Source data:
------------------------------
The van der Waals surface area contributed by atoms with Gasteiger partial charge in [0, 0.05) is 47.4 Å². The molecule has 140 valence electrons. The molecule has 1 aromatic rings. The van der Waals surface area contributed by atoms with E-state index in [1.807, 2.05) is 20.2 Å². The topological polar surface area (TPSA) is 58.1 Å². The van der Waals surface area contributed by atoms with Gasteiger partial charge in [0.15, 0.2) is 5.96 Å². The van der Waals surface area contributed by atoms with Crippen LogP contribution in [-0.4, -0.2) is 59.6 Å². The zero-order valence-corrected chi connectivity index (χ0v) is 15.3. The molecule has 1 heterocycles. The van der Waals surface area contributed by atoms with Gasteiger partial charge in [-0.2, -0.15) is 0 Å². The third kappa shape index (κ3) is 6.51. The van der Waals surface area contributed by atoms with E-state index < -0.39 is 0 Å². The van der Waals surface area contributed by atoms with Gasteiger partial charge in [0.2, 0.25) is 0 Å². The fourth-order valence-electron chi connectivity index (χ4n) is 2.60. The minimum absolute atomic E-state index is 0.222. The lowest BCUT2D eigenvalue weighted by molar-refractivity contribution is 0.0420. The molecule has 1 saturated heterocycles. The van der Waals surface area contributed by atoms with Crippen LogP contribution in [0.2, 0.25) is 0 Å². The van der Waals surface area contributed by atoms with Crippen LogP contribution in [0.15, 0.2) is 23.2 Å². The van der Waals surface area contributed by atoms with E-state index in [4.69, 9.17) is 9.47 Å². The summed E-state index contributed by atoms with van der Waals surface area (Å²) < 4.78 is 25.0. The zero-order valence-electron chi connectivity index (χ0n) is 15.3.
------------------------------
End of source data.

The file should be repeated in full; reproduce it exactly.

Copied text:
The van der Waals surface area contributed by atoms with Gasteiger partial charge in [0, 0.05) is 47.4 Å². The molecule has 140 valence electrons. The molecule has 1 aromatic rings. The van der Waals surface area contributed by atoms with E-state index in [1.807, 2.05) is 20.2 Å². The topological polar surface area (TPSA) is 58.1 Å². The van der Waals surface area contributed by atoms with Gasteiger partial charge in [0.15, 0.2) is 5.96 Å². The van der Waals surface area contributed by atoms with Crippen LogP contribution in [-0.4, -0.2) is 59.6 Å². The zero-order valence-corrected chi connectivity index (χ0v) is 15.3. The molecule has 1 heterocycles. The van der Waals surface area contributed by atoms with Gasteiger partial charge in [-0.2, -0.15) is 0 Å². The third kappa shape index (κ3) is 6.51. The van der Waals surface area contributed by atoms with E-state index < -0.39 is 0 Å². The van der Waals surface area contributed by atoms with Gasteiger partial charge in [0.2, 0.25) is 0 Å². The fourth-order valence-electron chi connectivity index (χ4n) is 2.60. The minimum absolute atomic E-state index is 0.222. The lowest BCUT2D eigenvalue weighted by molar-refractivity contribution is 0.0420. The molecule has 1 saturated heterocycles. The van der Waals surface area contributed by atoms with Crippen LogP contribution in [0.2, 0.25) is 0 Å². The van der Waals surface area contributed by atoms with Crippen LogP contribution in [0.15, 0.2) is 23.2 Å². The van der Waals surface area contributed by atoms with E-state index in [4.69, 9.17) is 9.47 Å². The summed E-state index contributed by atoms with van der Waals surface area (Å²) < 4.78 is 25.0. The zero-order valence-electron chi connectivity index (χ0n) is 15.3.